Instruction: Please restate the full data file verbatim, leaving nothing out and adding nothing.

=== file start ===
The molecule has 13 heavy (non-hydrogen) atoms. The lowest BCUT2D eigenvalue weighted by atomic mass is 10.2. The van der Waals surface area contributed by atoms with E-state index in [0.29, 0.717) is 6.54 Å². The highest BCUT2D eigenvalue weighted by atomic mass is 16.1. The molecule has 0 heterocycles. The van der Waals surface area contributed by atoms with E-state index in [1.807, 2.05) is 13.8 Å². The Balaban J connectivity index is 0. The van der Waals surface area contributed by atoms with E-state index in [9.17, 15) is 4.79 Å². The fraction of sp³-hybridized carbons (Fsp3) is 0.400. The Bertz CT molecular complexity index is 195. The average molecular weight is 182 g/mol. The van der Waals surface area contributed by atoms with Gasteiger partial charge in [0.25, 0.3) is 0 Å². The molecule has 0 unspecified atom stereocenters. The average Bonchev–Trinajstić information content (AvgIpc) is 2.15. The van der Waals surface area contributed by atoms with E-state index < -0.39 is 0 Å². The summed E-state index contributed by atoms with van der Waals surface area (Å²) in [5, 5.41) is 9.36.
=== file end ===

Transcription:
The molecule has 13 heavy (non-hydrogen) atoms. The lowest BCUT2D eigenvalue weighted by atomic mass is 10.2. The van der Waals surface area contributed by atoms with E-state index in [0.29, 0.717) is 6.54 Å². The highest BCUT2D eigenvalue weighted by atomic mass is 16.1. The molecule has 0 heterocycles. The van der Waals surface area contributed by atoms with E-state index in [1.807, 2.05) is 13.8 Å². The Balaban J connectivity index is 0. The van der Waals surface area contributed by atoms with E-state index in [9.17, 15) is 4.79 Å². The fraction of sp³-hybridized carbons (Fsp3) is 0.400. The Bertz CT molecular complexity index is 195. The average molecular weight is 182 g/mol. The van der Waals surface area contributed by atoms with Gasteiger partial charge in [0.25, 0.3) is 0 Å². The molecule has 0 unspecified atom stereocenters. The average Bonchev–Trinajstić information content (AvgIpc) is 2.15. The van der Waals surface area contributed by atoms with E-state index < -0.39 is 0 Å². The summed E-state index contributed by atoms with van der Waals surface area (Å²) in [5, 5.41) is 9.36.